It was extremely important to me to investigate how to write about motherhood and still make the music edgy. Coming to motherhood from an artistic life can really challenge your sense of identity. I needed to create a safe, loving, stable environment to nurture a young life, but I’m still interested in the exploring the dark and the light and the thrill of rock and roll. When you literally have trouble getting out the house some days, you get exposed a sitcom-beige version of parenthood and I wanted to challenge that…. I feel that making a human is very weird and cool and incredible, and there is definitely enough conflict and drama to write songs about it. I have a love of sci-fi soundtracks, so between thinking about the weirdness of growing a human inside me, and all those 80’s synths, the EP came out sounding the way it does.
There are two songs that explore other themes – “Shadow in the Water” was originally inspired by “Shark Girl” (Madison Stewart) an amazing conservationist who has dedicated her life to the preservation of sharks.. I’m a big fan of conservation in general, and love to Scuba Dive. Lyrically that song is exploring the primal fear we have of sharks, and the ocean and how that plays on our psyche, especially as we are supposed to have evolved from living in the sea. “Slingshot” is an often re-occurring theme through my songwriting. The frustration you feel sometimes when you’ve been working at something for a long time, and you can see success but you just can’t get there.. Sometimes I just want to cut off my head and fling it into the crowd and say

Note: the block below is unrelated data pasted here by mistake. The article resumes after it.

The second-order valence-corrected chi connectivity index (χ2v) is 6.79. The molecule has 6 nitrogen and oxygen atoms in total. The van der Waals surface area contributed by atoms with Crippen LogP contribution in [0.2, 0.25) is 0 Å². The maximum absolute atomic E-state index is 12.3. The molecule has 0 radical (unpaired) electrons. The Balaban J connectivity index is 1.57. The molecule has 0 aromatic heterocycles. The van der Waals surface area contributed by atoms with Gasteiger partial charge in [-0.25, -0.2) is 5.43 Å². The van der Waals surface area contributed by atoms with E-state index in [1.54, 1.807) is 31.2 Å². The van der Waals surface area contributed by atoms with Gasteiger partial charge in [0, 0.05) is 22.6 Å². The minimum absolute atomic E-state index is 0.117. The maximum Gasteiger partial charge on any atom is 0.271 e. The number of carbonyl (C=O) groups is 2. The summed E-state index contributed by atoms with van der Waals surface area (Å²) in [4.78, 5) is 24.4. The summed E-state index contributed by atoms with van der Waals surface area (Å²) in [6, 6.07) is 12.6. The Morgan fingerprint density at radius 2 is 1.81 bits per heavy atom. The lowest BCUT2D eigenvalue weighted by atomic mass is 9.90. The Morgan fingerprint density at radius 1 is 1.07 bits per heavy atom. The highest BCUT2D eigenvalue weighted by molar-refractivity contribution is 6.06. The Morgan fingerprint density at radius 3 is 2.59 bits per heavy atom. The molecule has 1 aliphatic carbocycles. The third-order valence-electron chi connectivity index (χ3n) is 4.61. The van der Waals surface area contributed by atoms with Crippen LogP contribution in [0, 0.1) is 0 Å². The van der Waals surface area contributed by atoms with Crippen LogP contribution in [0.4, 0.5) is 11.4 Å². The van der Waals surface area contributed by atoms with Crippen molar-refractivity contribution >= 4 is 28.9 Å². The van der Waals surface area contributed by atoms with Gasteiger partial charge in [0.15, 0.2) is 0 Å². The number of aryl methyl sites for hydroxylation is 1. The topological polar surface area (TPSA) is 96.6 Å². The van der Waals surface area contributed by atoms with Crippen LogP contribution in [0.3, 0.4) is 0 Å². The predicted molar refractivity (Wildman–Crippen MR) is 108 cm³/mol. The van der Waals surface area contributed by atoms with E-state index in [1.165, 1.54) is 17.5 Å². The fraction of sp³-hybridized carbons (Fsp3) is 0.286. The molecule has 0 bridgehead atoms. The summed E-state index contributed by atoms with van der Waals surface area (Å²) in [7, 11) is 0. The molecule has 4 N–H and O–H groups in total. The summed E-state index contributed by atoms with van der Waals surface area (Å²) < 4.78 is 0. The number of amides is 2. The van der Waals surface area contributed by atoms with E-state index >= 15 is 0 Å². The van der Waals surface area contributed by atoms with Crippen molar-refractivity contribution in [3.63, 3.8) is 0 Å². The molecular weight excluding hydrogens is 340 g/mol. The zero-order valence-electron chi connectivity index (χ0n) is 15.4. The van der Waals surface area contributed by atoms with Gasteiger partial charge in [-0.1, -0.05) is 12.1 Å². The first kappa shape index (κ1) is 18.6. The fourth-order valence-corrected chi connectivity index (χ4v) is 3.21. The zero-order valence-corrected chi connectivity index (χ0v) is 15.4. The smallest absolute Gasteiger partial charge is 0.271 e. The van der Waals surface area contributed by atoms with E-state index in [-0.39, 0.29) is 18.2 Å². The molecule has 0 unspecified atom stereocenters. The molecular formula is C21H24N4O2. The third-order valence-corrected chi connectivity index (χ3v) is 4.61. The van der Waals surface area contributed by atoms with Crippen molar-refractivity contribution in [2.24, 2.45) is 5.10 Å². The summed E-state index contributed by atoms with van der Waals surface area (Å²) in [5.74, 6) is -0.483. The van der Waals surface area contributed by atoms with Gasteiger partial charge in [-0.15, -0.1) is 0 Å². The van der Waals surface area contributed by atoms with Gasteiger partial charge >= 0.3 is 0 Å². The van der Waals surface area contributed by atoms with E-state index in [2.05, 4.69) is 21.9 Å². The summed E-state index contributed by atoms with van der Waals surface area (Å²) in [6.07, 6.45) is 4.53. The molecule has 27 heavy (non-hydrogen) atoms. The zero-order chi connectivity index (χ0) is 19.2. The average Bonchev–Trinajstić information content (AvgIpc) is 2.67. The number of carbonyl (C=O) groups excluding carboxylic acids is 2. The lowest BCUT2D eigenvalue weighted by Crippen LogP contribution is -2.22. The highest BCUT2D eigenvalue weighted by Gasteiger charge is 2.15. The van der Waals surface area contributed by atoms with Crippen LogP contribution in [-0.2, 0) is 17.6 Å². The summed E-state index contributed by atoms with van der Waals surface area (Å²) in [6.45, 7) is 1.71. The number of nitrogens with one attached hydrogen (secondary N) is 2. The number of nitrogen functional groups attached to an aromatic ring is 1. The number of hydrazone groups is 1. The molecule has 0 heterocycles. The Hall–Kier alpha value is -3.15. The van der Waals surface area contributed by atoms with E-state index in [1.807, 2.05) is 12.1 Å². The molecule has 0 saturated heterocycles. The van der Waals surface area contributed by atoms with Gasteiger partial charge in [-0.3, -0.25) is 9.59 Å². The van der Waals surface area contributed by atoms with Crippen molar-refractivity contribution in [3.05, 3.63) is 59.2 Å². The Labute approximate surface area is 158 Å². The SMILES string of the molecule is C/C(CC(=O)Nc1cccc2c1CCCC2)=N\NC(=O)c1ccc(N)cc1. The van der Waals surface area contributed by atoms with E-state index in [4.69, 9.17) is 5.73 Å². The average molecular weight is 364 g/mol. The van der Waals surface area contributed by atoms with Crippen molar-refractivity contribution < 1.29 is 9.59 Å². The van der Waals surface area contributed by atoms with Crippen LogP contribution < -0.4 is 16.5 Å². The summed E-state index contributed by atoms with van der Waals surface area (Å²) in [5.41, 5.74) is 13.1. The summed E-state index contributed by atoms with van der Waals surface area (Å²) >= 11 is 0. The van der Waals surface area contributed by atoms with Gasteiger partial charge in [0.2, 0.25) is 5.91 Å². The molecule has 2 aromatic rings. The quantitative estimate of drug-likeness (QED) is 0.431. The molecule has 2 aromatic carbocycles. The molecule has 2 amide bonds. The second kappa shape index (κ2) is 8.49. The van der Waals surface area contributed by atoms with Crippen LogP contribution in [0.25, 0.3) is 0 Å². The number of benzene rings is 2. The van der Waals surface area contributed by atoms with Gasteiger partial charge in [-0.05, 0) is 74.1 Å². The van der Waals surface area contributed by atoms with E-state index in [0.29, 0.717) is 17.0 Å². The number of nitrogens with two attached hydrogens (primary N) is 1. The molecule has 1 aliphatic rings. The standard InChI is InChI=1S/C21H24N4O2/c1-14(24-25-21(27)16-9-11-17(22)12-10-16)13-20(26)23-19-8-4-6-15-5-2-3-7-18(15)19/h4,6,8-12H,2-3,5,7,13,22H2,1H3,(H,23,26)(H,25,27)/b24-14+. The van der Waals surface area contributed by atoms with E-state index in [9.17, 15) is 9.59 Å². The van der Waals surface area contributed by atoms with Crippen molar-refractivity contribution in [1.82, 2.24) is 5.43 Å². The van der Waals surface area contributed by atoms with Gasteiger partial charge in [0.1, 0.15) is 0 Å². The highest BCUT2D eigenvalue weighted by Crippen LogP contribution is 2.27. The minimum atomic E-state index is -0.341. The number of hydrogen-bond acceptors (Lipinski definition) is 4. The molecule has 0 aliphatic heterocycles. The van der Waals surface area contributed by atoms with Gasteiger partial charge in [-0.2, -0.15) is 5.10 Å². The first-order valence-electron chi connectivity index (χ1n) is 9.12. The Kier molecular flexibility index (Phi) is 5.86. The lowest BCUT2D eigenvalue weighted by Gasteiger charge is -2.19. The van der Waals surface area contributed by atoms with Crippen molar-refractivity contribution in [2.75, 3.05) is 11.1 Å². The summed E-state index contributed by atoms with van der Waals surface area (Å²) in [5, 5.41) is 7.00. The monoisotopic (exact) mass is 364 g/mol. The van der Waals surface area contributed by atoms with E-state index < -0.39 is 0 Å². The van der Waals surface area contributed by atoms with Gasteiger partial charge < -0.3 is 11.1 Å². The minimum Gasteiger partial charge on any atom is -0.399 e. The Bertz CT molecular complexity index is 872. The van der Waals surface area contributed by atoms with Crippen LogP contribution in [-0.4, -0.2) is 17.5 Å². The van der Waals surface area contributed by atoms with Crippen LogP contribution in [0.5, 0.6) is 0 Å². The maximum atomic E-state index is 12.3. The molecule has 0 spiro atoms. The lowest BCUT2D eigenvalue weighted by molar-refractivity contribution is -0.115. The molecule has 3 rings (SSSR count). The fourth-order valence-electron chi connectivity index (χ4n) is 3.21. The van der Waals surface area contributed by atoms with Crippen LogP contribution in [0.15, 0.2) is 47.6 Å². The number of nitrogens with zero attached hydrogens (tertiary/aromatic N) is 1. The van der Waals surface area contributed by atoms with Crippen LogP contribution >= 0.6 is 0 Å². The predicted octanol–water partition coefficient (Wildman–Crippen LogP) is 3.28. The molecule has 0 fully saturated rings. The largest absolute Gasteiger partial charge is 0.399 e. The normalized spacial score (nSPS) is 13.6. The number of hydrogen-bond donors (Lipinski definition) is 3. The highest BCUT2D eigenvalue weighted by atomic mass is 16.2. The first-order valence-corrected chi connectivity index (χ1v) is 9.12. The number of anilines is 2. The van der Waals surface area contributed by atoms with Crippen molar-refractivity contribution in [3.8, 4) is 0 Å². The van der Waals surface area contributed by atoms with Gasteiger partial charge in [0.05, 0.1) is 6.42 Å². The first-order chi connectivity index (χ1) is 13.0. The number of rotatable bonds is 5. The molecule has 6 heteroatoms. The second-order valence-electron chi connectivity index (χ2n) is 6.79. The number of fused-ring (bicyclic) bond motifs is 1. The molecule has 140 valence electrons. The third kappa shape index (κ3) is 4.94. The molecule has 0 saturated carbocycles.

“I’m here!!”, but it’s also a song to keep myself revved up and motivated – you have to be your own cheerleader!
I understand the EP was enabled by a crowdfunding campaign – is there any sense of liberty in being able to create an album that way? It must also be a difficult path going up against large labels with their marketing capacity?
I raised about 60% of what I needed to make this EP through Pozible. Liberty – a good question, but to tell you the truth I don’t know what it’s like to have a label fund a record, so I’ve always felt pretty free! My previous releases have been funded by a mix of grants, my own cash, the band chucking in, or through the ABC Jazztrack program (another great loss to Oz culture with the slashing of ABC music)